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A Water Safety Education Program for Primary Care Providers

Description

Purpose/Aims: We aim to increase understanding of water safety measures among primary care providers and improve the quality and efficiency of parent water-safety education.

Background and Significance: Drownings are the

Purpose/Aims: We aim to increase understanding of water safety measures among primary care providers and improve the quality and efficiency of parent water-safety education.

Background and Significance: Drownings are the leading cause of death in one to four year old children in the United States. Arizona’s drowning rate is nearly double the national average for this age group. Water safety is an important anticipatory guidance topic a primary care provider should be discussing at all well visits. The Health Belief Model is an effective framework to guide family education interventions. It is strongly encouraged that providers incorporate water safety education into the developmental milestone discussions.

Methods: Ten providers recruited from six Arizona pediatric primary care clinics participated in an educational one-hour session. Providers were encouraged to prioritize water safety discussions within the one to four year old age group and deliver education in the context of individual child development. Additionally, providers were updated on water safety recommendations from the Center for Family Health and Safety at Phoenix Children’s Hospital. Supplemental handouts with developmental water safety information were given to each office to aid providers in parent education. A pre-survey was administered to the providers prior to the education session and a post-survey was given at an eight-week follow up. The surveys measured provider perception and current practices of water safety education and utilized a Likert scale to compare data sets. Current and retrospective chart reviews were conducted to evaluate sustainability of the educational intervention.

Outcomes/Results: Sixty percent of provider participants were Medical Doctors (MD) and 40% were Nurse Practitioners (NP) with experience ranging from one year to over 20 years. Following the education session, providers were more likely to discuss keeping a child at arms-reach at all times (p=0.046) during their well visits. There was also an increase in providers incorporating water safety discussions into milestone education (p=0.054).

Conclusion: This educational intervention empowered providers to deliver water safety education in the context of normal developmental milestones at each one to four year old well visit. The anticipatory guidance emphasizes to parents that the behaviors their children exhibit are healthy and normal, but also explains how achieving these milestones put their children at greater risk for drownings. This quality improvement project is part of a larger initiative to decrease the number of drownings in Arizona through education and policy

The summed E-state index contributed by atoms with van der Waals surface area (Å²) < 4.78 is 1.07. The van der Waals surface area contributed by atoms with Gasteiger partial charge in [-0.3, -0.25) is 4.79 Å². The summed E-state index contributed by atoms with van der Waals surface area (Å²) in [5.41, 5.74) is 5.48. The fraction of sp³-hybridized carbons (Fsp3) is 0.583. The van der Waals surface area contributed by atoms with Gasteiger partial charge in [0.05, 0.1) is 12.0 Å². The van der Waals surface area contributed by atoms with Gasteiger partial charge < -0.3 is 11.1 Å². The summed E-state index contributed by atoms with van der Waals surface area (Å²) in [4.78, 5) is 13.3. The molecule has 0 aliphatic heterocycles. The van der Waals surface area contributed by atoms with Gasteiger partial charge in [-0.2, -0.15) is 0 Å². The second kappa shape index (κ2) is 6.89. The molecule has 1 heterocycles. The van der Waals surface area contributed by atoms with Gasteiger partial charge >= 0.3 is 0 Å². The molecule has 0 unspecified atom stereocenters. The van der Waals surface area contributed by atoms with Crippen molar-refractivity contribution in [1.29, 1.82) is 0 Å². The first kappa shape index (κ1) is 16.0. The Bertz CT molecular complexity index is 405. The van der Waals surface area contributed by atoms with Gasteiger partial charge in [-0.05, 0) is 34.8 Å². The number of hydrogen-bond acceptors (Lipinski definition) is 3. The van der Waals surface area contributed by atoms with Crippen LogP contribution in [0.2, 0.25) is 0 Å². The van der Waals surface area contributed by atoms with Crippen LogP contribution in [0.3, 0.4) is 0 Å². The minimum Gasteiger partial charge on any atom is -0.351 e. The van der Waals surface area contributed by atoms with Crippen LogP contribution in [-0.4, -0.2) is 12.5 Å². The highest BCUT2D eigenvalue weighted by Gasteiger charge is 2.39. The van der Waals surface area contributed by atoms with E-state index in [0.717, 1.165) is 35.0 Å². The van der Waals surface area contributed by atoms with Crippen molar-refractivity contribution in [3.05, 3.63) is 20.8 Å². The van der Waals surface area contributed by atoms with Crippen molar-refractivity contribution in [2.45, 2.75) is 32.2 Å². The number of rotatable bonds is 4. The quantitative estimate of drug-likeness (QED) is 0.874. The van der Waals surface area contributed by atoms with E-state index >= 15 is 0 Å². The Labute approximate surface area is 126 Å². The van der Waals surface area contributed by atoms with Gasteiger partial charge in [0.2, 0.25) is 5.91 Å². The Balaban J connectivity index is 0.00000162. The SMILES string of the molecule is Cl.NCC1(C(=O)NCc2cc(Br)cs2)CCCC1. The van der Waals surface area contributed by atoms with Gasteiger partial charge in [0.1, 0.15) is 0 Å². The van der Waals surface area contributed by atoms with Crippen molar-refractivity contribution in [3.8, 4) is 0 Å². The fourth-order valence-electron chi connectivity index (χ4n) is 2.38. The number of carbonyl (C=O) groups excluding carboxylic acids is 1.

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Created

Date Created
  • 2019-04-29

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Tailored Messaging Feedback to Improve Parent Knowledge and Behavior Practices on Pediatric Drowning Prevention

Description

Introduction and Background: Drowning is the leading cause of preventable injury death in Arizona for children under five years old. Tailored education has demonstrated efficacy in behavior change and knowledge

Introduction and Background: Drowning is the leading cause of preventable injury death in Arizona for children under five years old. Tailored education has demonstrated efficacy in behavior change and knowledge retention. The purpose of this evidence-based project was to evaluate if tailored education improved knowledge and self-reported behaviors related to pediatric drowning. The Elaboration Likelihood Model provided the framework for this project.

Methods/Experimental Approach: The prospective pilot project was conducted using the Iowa Model of Evidence Based Practice. Parents with children under five years, presenting with low acuity complaints in a pediatric emergency department were approached. A baseline assessment identified high-risk behaviors and a custom education plan was delivered to parents. Outcome variables were measured at baseline and three weeks after initial assessment.

Results: The average parent age was 29 (M = 28.5; SD = 6.35) years. Participant (n=29) responses were analyzed using descriptive statistics. Participants (n = 27, 93%) reported likelihood to change behaviors and 29 (100%) perceived the tailored intervention as relevant. Secondary outcome variables were not measured at three weeks due to a lack of survey response.

Conclusions: Parents reported a high likelihood of behavior change when water safety education was tailored and relevant to their child. The tailored intervention evoked positive interaction and receptivity from parents and suggested a high motivation to make a behavior change. The effect of the intervention could not be tested due to the lack of follow-up and post data collection. The design of this evidence-based project is quantifiable and replicable in a low-acuity setting, which allows for future evaluations of self-reported behavior change and knowledge improvement.

Funding: No sponsorship or financial conflict of interest.

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Created

Date Created
  • 2019-05-01